1. brklynstrr says:

    watching barca and spain, i notice that when teams defend for 90min, the spanish wait until the end to throw everyone in the box and send in crosses… i understand patience is part of the plan but i think they need to start the crossing earlier, too many times i watch barca at nil to nil in the 70th and it kills me that they are so calm. Cant always walk the ball into the goal

  2. AntonioSaucedo says:

    Great article< Bobby.

    I wouldn't say West Germany were underdogs in 74 though. The 1972 side is one of the best ever and 74 was the continuation thereof. If some people thought so back in 74, time has proved how wrong they were. I'm not talking only about the 2-1 result, but looking back we can see that there was very litle difference in quality between the Dutch and the Deutsch.

    Line by line, actually the advantage goes to the West Germans.

    Better goalie: Maier, a legend; Jongbloed, good. Advantage WG
    Better defense: Beckenbauer, one of the best footballers ever; Krol: great defender. The rest, pretty even. Advantage WG
    Better midfield: You may think that the Dutch win by a landslide, but not so fast. Cruijff, one of the best ever, Neeskens, and Van Hanegen were awesome, but Overath and Netzer –who didn't even play!– were not far behind. Still, advantage NL
    Better attack: Resenbrink, Rep? Excellent. Mueller and Heynckes, even better. Again, Heynckes didn't play much. Advantage WG.

    You may say this traditional line by line analysis does not apply to the inventors of total football, those iconoclasts of rigid positional playing, but even so, the differences are not great.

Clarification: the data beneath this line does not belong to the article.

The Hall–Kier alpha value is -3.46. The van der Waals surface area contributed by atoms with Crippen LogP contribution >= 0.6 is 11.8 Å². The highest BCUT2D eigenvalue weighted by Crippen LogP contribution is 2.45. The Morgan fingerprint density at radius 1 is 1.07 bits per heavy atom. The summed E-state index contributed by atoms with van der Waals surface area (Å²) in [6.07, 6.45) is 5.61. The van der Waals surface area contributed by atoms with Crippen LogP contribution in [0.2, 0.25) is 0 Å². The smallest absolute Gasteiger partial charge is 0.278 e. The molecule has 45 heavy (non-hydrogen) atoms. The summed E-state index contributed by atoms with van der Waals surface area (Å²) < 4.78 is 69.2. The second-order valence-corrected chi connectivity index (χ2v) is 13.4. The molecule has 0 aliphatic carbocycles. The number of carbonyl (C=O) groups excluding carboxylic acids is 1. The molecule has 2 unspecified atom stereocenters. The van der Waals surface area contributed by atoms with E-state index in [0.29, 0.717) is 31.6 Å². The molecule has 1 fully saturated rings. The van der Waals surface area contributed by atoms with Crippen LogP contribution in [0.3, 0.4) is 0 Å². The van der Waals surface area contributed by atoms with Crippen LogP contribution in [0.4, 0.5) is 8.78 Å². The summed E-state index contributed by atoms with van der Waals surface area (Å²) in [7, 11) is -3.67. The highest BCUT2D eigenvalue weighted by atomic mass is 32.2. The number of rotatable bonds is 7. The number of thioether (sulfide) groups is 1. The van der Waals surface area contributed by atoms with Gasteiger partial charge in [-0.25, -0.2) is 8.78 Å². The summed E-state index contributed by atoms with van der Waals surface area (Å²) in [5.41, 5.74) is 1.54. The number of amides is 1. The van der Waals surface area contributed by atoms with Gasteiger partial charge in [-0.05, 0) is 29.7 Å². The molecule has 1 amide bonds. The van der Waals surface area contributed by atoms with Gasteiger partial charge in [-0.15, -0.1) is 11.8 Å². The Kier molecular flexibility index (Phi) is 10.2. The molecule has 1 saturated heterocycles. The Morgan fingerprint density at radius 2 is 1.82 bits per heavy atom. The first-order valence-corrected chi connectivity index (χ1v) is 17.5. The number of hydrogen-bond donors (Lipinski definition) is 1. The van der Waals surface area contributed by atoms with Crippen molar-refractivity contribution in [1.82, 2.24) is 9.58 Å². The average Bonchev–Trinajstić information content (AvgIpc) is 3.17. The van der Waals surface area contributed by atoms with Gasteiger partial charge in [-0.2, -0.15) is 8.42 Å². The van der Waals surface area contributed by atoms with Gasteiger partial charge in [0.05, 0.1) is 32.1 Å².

In 1976 the WG side was a very different, after the 1966-1974 generation had passed the baton. And Panenka scored the most dramatic PK in history. In Spain's case, it's pretty much the same team. If they can win the Euro, they'll become the best side in history. Skeptics will abound though, so I guess they'll have to win the WC in Brasil to shut everybody up. IMHO, they have what it takes to do it.

  3. Gillian says:

    *in my best Spock voice* Fascinating.

    I think it’d be amazing for Spain to successfully defend its Euro title and win 3 major competitions in a row. This post puts into sharp relief just what this team will try to achieve in Poland/Ukraine. Having said that, with the team from 2008 and 2010 still relatively in tact, I’d still be stunned if they were defeated next summer. The only team that *might* challenge them is Germany, and we see how easily Spain handled them in South Africa.

    Is it June yet?

  4. J Rob says:

    Am I right in thinking that England (World Cup ’66) and Greece (Euro’s 2004) have been the least successful champions in relation to how they have done in the subsequent tournament?

  5. astronomer says:

    Bobby,
    I think in the Euro 2000 final, France beat Italy 2-1 (not Portugal).